Eliza Fletcher was a dedicated runner from Memphis who had qualified for the Boston Marathon. Her devotion to running motivated her to get up early and train diligently.
Early on a September Friday morning, she went on a run to start her day. Perhaps you’re familiar with the story by now – she was allegedly kidnapped, reported missing, and her body found four days later. The Commercial Appeal reported a suspect had been taken into custody, a man who had been released from prison in 2020 after a lengthy term.
Fletcher and her husband, Richard, were active members of Second Presbyterian Church in Memphis. The day after her body was found, the church tweeted: “… Please pray for her family and the Memphis community. We’re seeking shelter in the Father of mercies and the God of all comfort whose Son is the blessed hope of the resurrection and will at the Great Day heal us and our world…”
The Christian Headlines article said that the Senior Pastor of the church, George Robertson “…described Fletcher and Richard as ‘both very active and great leaders in our congregation.’” He added, “… what’s most important at this time is they have a very deep and profound trust in Christ, who they have leaned on throughout their lives and who has made a real significant impact on each of them personally.”
One week after her abduction, an event called “Finish Eliza’s Run” occurred. The Commercial Appeal reported:
“I know you need this, and I know Memphis needs this. I know we’re stronger together. And I know none of us are alone,” Charlie Hayden, one of the event organizers, said at the start of the event. “Start your watches, turn your lights on. Get your GPS, get your buddy. If you didn’t come with one, make one.”
Spectators lined parts of the 8.2-mile course, holding signs and candles. Memphis police blocked traffic on eastbound lanes of Central Avenue for the run.
“Running for those who can’t” was a common refrain throughout the morning. The story noted that running groups across the country remembered Fletcher during their early morning runs.
Eliza, also a mother of two, taught Pre-K at St. Mary’s Episcopal School. The article notes, “A video of her singing ‘This Little Light of Mine’ to her students went viral following her abduction.” The New York Post reported the song was used in her funeral service, sung by a children’s choir.
That article also stated:
An online obituary described Fletcher as “devoted” to her work and her students. “As with everything Liza took on, she nurtured and cared for her students with her whole heart,” the obituary said. “A strong believer in the importance of personal growth, she was not afraid to be vulnerable. To the contrary, she embraced it.” The obituary also said she “modeled the Christian life and trusted in her unwavering faith.”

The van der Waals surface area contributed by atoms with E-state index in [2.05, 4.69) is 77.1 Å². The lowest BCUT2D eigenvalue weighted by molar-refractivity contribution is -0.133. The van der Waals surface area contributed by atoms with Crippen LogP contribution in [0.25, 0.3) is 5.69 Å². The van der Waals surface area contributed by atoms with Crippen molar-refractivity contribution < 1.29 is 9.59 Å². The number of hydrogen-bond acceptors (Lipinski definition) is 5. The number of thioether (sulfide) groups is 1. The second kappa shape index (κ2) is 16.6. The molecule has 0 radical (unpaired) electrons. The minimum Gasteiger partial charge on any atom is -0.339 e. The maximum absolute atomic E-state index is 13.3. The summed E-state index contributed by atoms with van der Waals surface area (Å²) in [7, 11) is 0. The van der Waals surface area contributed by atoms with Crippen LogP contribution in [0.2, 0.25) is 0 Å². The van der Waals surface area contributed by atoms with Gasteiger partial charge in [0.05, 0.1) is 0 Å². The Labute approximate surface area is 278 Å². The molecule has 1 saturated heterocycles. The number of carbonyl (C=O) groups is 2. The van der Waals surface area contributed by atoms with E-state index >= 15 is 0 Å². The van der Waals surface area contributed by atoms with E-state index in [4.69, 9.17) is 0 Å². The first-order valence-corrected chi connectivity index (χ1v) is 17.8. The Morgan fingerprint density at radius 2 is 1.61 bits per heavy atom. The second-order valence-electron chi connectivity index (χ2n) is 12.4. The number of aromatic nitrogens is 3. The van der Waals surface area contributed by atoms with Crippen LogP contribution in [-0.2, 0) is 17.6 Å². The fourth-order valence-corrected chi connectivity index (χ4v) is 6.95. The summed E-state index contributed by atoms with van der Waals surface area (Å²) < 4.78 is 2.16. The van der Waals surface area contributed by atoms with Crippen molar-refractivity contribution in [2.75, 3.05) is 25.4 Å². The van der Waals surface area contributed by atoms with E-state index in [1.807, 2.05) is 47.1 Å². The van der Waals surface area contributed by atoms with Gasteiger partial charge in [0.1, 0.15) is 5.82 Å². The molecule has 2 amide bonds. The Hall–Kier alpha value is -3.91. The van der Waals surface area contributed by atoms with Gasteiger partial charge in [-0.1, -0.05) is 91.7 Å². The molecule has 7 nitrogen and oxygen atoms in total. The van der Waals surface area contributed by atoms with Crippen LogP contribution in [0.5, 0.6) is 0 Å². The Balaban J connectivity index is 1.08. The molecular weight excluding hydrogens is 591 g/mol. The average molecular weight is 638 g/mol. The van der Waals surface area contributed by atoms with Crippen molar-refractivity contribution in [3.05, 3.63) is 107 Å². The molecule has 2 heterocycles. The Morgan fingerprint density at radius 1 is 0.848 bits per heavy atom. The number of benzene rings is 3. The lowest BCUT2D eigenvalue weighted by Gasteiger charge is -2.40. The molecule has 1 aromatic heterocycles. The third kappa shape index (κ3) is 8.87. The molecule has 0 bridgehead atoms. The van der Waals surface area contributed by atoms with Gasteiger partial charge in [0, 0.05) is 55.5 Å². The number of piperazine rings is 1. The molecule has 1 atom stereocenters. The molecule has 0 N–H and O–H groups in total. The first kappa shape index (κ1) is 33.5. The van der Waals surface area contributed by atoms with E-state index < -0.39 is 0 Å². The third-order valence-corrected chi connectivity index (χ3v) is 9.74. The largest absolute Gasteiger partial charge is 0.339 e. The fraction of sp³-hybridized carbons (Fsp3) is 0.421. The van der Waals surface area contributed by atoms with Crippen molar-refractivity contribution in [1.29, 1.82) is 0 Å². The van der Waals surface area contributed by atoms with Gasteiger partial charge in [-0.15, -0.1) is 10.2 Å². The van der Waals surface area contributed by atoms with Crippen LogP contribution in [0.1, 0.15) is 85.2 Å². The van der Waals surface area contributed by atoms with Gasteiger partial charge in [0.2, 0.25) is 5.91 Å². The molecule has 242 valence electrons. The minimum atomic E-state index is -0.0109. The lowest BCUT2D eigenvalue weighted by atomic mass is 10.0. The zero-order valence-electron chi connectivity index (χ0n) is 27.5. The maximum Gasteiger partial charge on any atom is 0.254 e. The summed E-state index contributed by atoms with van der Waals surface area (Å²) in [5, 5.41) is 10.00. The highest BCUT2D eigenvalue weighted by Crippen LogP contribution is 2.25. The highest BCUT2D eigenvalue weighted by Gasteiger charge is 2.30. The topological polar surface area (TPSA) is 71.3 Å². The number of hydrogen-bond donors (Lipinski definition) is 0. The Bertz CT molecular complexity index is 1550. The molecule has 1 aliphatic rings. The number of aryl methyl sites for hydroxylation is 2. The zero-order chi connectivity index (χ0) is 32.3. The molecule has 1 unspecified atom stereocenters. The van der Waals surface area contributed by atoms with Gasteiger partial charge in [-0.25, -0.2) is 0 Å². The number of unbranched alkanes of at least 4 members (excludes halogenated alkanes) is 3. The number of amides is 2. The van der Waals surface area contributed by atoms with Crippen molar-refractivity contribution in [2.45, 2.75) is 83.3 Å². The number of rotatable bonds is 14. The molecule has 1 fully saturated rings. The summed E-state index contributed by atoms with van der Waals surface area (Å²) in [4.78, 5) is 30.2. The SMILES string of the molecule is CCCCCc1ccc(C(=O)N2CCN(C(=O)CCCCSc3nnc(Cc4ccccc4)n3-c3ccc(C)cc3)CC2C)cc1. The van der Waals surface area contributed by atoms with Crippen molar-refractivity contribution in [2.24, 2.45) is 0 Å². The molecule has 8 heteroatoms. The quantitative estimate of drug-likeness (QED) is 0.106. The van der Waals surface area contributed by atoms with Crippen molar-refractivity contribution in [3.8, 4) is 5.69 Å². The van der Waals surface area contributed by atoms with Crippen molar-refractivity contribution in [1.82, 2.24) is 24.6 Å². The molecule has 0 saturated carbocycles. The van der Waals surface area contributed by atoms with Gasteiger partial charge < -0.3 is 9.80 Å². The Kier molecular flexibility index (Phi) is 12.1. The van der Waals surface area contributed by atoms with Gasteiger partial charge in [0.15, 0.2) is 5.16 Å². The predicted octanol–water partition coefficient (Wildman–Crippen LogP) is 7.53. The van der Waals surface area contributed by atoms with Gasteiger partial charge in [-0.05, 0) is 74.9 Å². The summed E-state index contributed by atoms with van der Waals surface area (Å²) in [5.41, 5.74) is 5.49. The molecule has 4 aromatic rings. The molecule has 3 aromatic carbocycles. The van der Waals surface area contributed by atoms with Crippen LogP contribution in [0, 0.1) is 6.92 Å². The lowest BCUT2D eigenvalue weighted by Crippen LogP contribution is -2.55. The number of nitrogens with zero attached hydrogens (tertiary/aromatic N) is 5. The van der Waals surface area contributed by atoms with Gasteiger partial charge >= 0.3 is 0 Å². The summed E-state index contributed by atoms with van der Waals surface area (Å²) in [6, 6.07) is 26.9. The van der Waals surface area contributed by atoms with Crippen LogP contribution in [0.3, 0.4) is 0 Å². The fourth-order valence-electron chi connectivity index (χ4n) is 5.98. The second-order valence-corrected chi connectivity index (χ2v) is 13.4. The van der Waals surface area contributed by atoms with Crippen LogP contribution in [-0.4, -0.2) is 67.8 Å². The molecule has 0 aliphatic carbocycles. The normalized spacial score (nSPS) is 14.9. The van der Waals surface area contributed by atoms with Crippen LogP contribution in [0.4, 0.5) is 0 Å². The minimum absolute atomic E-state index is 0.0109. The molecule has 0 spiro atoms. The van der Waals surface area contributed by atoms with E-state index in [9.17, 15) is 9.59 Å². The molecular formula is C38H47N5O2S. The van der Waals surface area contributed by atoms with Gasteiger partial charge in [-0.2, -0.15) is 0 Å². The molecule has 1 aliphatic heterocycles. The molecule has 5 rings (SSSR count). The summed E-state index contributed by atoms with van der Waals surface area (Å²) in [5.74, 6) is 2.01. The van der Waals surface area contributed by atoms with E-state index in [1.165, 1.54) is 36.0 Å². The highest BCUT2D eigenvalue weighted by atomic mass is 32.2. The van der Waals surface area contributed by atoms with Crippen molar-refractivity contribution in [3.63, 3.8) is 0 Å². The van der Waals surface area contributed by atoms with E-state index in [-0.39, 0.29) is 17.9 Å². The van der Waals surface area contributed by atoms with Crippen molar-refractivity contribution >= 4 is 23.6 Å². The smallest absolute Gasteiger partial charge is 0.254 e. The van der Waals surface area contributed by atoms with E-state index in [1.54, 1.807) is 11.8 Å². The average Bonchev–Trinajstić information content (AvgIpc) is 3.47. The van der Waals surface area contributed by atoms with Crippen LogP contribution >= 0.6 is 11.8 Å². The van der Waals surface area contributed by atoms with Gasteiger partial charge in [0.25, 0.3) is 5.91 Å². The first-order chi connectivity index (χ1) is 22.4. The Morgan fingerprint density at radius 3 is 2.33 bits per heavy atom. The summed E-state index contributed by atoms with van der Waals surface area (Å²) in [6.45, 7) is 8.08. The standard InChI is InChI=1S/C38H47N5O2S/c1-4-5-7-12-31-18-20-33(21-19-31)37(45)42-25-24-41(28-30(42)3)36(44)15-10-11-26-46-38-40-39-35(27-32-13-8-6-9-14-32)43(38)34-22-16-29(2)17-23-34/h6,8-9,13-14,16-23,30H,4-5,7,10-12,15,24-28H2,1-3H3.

Paul Batura of Focus on the Family wrote in The Daily Citizen: “America has become a more violent and dangerous place for many reasons – but especially because more homes and families are more broken than they’ve ever been.” He added, “Studies show rapists often feel worthless, suffer low self-esteem, are loners (both physically and mentally), and were sexually abused when they were young.”
Batura noted, “Eliza has found her rest with the Lord, but as believers, we cannot and must not grow weary while advocating for policies that will strengthen families and produce healthy children and adults destined to help and not harm. In the meantime, our hearts break for this family, and we call on Him to bring comfort where there is sorrow and grief.”
Eliza was running her race – training as a physical runner and running the Christian life. In response to her death, people took up the baton to “Finish Eliza’s Race.” We can ask ourselves: when someone we know and love is sidelined, who will pick up his or her baton? We can also consider if the legacy we are leaving will inspire others to emulate us and carry on what we have stood for.
One of the challenges of the Christian life is to model Christ in a manner that would motivate others to live in the same way we do. Paul encouraged the church at Ephesus to be imitators of God…and that can inspire to have that sort of confidence in our own walk.
In this troubled world, the answer to crime issues comes through the changing of human hearts. There are spiritual forces at play, and through prayer and biblical truth-telling, the Church can address cultural issues that are destroying lives. We can seize the baton, be responsible for acting, and respond biblically when we see the erosion of the expression of biblical principles.